Tuesday, February 10, 2015

#79. Azazel. The Scapegoat (Leviticus xvi.).

     The day of Atonement has always been held to be a very solemn and searching type of that One Sacrifice, once offered, for sin, by the Lord Jesus Christ.  Like all types of divine things, we shall find that it utterly breaks down in some features.  Yet even these are not to be regarded as faults, but inherent in the very nature of the case.  For example, observe how, in  Hebrews ix.,  the Holy Spirit lays hold upon several such inadequacies in type:--

     “Into the second went the high priest alone once every year, not without blood, which he offered for himself and for the errors of the people” (Heb. ix. 7).
     “But Christ . . . . . by a greater and more perfect tabernacle . . . . . neither by the blood of goats and calves, but by His own blood He entered in once into the holy place” (Heb.ix.11,12).

     Here we have heaven itself instead of the tabernacle made with hands;  here we have “His own blood” instead of the blood of bulls and goats;  and here we have no need for an offering for His own sins, for this High Priest was holy, harmless, undefiled, separate from sinners.

     The immediate cause for the great symbolic rite of the Day of Atonement was the action of Nadab and Abihu in offering strange fire unto the Lord.  While access to the presence of the Lord is a most blessed privilege of the redeemed, unholy familiarity must not be allowed, lest it breed contempt, and consequently

     “The Lord spake unto Moses, after the death of the two sons of Aaron, when they offered before the Lord, and died:  and the Lord said unto Moses, speak unto Aaron thy brother, that he come not at all times into the holy place within the vail before the mercy seat, which is upon the ark;  that he die not” (Lev. xvi. 1, 2).

     “That he die not” has allusion to the fate of the two sons, Nadab and Abihu.  It is repeated in  xvi. 13, where, in contrast with the strange fire that called down judgment, Aaron was to take

     “A censer full of burning coals of fire from off the altar before the Lord, and his hands full of sweet incense, beaten small, … that he die not” (Lev.xvi.12,13).

     Our earlier studies of the offerings will have prepared us to appreciate more readily a good deal that is written in  Leviticus xvi.,  and as the scapegoat has become the most controversial subject in the passage, we shall at once devote ourselves to its consideration.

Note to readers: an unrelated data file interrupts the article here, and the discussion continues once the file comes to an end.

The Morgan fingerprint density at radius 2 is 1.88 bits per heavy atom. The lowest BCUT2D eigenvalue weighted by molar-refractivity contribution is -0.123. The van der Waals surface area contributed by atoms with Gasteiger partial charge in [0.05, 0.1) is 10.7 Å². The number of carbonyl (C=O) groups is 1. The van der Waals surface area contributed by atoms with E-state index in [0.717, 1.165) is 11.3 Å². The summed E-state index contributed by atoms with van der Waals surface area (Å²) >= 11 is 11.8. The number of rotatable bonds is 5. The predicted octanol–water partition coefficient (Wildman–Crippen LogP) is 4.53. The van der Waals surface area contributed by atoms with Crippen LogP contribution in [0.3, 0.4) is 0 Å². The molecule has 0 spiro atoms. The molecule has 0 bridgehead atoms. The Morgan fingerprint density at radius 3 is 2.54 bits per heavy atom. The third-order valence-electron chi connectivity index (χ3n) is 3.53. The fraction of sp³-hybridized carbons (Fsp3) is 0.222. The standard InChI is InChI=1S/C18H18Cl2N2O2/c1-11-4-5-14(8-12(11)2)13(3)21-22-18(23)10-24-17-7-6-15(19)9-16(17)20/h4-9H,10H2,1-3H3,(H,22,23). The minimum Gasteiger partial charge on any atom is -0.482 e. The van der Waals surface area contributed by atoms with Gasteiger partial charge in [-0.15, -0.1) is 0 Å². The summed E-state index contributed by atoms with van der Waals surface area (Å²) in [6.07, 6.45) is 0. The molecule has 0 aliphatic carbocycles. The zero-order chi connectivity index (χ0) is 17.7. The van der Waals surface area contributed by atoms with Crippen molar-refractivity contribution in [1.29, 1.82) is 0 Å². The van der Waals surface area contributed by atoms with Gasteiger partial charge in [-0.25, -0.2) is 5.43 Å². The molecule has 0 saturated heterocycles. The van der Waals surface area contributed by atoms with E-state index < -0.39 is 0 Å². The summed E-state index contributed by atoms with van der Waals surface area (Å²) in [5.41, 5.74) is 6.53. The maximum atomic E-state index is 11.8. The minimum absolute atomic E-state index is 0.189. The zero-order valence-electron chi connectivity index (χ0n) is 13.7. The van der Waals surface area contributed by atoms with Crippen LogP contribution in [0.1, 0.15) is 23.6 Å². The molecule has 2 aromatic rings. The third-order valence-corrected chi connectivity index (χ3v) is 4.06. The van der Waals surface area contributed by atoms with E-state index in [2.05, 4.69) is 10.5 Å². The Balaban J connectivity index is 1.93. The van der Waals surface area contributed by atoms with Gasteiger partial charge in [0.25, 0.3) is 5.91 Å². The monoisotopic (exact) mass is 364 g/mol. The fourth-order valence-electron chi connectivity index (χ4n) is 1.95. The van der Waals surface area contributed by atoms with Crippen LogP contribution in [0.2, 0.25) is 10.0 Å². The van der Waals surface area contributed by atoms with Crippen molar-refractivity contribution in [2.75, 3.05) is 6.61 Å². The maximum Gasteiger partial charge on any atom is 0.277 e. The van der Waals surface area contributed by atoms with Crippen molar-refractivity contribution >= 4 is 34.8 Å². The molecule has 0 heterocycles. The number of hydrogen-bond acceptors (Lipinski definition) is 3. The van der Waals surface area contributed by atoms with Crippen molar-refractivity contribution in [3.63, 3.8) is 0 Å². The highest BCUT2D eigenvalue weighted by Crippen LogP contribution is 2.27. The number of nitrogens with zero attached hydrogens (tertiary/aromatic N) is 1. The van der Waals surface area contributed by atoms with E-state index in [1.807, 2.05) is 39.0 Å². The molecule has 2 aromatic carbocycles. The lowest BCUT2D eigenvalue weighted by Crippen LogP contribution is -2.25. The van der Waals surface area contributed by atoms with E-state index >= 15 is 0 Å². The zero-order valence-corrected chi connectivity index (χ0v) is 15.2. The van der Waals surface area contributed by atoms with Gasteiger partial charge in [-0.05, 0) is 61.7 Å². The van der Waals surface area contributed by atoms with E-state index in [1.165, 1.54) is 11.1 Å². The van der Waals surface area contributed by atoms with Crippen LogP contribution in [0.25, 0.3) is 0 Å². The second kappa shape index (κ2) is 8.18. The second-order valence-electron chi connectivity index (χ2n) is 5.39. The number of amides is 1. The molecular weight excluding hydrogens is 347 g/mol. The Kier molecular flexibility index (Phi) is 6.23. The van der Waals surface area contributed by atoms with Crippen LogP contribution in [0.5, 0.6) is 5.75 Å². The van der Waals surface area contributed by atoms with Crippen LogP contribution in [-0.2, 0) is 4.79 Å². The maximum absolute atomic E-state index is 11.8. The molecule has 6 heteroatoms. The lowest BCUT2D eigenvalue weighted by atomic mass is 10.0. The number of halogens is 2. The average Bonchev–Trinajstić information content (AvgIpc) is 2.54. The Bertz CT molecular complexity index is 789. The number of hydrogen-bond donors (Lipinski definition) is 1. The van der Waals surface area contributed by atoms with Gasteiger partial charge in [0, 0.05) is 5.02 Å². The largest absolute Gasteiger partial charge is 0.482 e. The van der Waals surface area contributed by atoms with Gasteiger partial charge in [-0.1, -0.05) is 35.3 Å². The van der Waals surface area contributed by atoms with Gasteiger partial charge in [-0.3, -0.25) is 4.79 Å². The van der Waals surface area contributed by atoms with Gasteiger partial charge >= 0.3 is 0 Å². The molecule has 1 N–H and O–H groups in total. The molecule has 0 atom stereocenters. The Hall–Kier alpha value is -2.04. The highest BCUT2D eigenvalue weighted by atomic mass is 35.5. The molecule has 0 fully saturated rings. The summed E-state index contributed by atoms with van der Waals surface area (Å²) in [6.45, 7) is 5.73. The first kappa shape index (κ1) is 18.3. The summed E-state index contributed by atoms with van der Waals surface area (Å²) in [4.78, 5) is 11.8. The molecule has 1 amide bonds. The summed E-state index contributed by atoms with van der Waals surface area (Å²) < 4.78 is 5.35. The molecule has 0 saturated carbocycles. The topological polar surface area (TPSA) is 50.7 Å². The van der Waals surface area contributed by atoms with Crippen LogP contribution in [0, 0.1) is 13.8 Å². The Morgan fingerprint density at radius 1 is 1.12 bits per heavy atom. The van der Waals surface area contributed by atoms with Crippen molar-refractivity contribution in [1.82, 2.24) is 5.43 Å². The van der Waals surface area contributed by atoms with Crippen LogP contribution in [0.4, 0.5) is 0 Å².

The   goat   for   Azazel.

     The peculiar feature of this atonement is that, not one, but two, goats are presented before the Lord, one being subsequently slain and the other, the living goat sent away and let go in a land not inhabited.  The margin of the A.V. draws attention to the fact that the word rendered “scapegoat” is the Hebrew word Azazel, and further investigation shows that, placed in juxtaposition, are the expressions “one lot for the Lord” and “the other lot for Azazel”, which has lent colour to the suggestion that Azazel must be a person.  We do not think that it would be edifying to indicate the many different explanations of the allocations of these lots that have, from time to time, been put forward, but we give a few in order that the reader may be able to judge of the matter for himself:--

     NEWBERRY  gives a note explanatory of Azazel, “Heb. Hazah-zeel, from hez a goat, and ahzal to depart”.

     ROTHERHAM  says:  “Azazel is a title of an evil being, opposed to Jehovah, to whom, on the great day of propitiation, the live goat was sent, not as a sacrifice to Satan, but rather because of the death of the other goat, in virtue of which he cries aloud to Satan, ‘Slay me if thou durst, I claim to live!  I have already died in my companion whose death is accounted mine’.”

     THE OXFORD GESENIUS  translates Azazel, “entire removal”, which is very similar to the view of Tholuck and Bahr, who take the word as a form of azal, to remove.